Every citizen of the United States has the right to be represented in both their state and federal governments by a representative chosen in a free and fair election. In a free and fair and election, each and every vote is equal. By definition a gerrymandered election is unfair because it favors one group of citizens over another. In a gerrymandered district, one’s vote may count for nothing, one party’s vote may count for nothing. In a gerrymandered state, the majority of residents’ votes may count for nothing. In gerrymandered states, many of the state’s residents are being deprived of their right to representation at both the state and federal level.
In states with gerrymandered districts, the members of the state’s legislature are not representative of the majority of the residents of that state. In states with gerrymandered districts, the state’s delegation of representatives to the US House of Representatives is almost certainly not representative of the majority of the residents of that state. In gerrymandered states, only the residents’ votes for US Senators and US Presidents are immune the distortion in representation caused by the gerrymandering.
State Legislatures write and pass laws that apply to any and every one in the state. If the state is gerrymandered, these laws are being imposed on those denied representation by this gerrymandering; are likely being written by representatives elected by a minority of the voters in the state. The US House of Representatives writes and passes laws that apply to any and all persons in the US. These federal laws, too, are being imposed on those denied representation by gerrymandering.
State and federal legislatures allocate government funds to state and federal districts within a state. This allows state and federal representatives to ‘bring home the bacon’. In gerrymandered states, the bacon is more likely to go to the district(s) that voted for the elected representative than those that didn’t. The spoils of gerrymandering go to those who did the gerrymandering.
In state after state, we see gerrymandered state legislatures override voter approved initiatives and referendums; deny the will of the people. At the Federal level, we see popular legislation voted down because of gerrymandering at the state level; the will of the majority of the people being denied.
For all intents and purposes, in gerrymandered districts, the minority’s votes don’t count; they are being denied their right to vote, their right to representation. Gerrymandering is voter suppression. Gerrymandering is most undemocratic. Gerrymandering is not playing fair.
This is all theory. And most people (like me) have a disdain for theory. So has anybody done a full synopsis of each state’s gerrymandering? That would be a great step in the right direction. I mean exactly how the gerrymandering was done and the present results. Then people could see what we mean.
@andre, there is a bunch of literature on how gerrymandering is done. Way back in 2012 (how is that so long ago?) I wrote a blog post that gave a bit of broad countrywide context.
We do accept guest posts.
Gerrymandering is a problem, but not anywhere near as severe a problem as the Senate bias. But Gerrymandering is a problem with two easily identifiable causes:
1. The election is in the control of a partisan body
2. The election does not use proportional representation of any type.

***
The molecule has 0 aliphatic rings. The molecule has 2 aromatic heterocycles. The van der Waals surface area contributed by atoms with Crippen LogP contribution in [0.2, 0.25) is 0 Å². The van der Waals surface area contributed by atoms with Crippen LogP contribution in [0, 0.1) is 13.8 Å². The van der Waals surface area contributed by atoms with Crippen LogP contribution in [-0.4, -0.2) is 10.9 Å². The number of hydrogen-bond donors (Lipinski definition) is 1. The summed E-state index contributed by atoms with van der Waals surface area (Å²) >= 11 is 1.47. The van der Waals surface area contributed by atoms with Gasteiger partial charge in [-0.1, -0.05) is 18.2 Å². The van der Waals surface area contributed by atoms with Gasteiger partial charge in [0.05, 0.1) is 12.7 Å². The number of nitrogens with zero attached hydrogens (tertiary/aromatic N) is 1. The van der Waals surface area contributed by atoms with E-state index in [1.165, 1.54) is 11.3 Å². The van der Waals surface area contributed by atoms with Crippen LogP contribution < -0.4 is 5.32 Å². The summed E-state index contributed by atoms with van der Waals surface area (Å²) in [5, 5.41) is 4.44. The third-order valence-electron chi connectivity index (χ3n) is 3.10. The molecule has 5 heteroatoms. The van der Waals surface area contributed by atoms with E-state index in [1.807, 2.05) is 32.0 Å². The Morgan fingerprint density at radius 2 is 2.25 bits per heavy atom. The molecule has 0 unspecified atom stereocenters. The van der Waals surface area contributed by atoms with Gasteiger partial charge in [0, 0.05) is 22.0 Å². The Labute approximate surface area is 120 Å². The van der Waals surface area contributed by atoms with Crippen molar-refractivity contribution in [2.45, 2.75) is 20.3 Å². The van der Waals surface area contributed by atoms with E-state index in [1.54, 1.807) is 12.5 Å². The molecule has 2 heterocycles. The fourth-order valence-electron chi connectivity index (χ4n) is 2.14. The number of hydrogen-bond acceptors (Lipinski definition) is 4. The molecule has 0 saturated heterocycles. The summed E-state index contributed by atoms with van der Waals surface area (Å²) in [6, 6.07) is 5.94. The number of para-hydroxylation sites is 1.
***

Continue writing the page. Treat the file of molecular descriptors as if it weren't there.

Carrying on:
Of these 1 is the perhaps the more serious. I can only surmise that the original founders really thought they would have a party less system and so individually rivalries would stop the sort of cheating we see. Where I am in Germany such cheating is very difficult, because no party gets currently more than 30% of the vote and none of the parties has a close affinity to any other, so any body that the parties regard as independent will in fact be independent. But Germany has proportional representation.
Basically in America – in many aspects of America – your biggest problem is that the referees are biased. You need to see it that way. Not just in individual aspects. Your institutions are broken.
Do voters in a district have a representational interest in the winning candidates of districts other than their own? With quite small third parties, no matter how districts are arranged, it’s a trivial exercise to see that the majority of voters always vote for the winner, whether in a specific district or in aggregate over a set of districts. “Anti-gerrymandering” plans always drive the hypothetical aggregate percentage of votes for losing candidates higher. Maybe that would be good, but you need to make a better argument than winning elected official bring their districts benefits, since any district is always going to have a winner.
Try not to talk.
The most common approach to gerrymandering in the South is to draw boundaries that isolate minority voters from white votes insomuch as possible. The effect is a few districts with minority majorities vote for Democrats and most of the rest vote for Republicans. I share the same affinities for low country life style that populate my district with a black majority and a redneck white minority.
The result of redistricting in 2016 spread our minority vote enough to give the Democratic Party another district in the US Congress.
Virginia’s 3rd congressional district – Wikipedia
This image shows the 2016 court-ordered VA Congressional districts.
The Virginia Legislature’s 2012 redistricting was found unconstitutional and replaced with a court-ordered redistricting on January 16, 2016 for the 2016 elections. One reason for the redistricting is the racial gerrymandering. From 1993 to 2016, the 3rd had covered most of the majority-black precincts in and around Hampton Roads and Richmond. The court-drawn map shifted the area near Richmond to the 4th District. The dispute over the district borders went to the U.S. Supreme Court in Wittman v. Personhuballah….”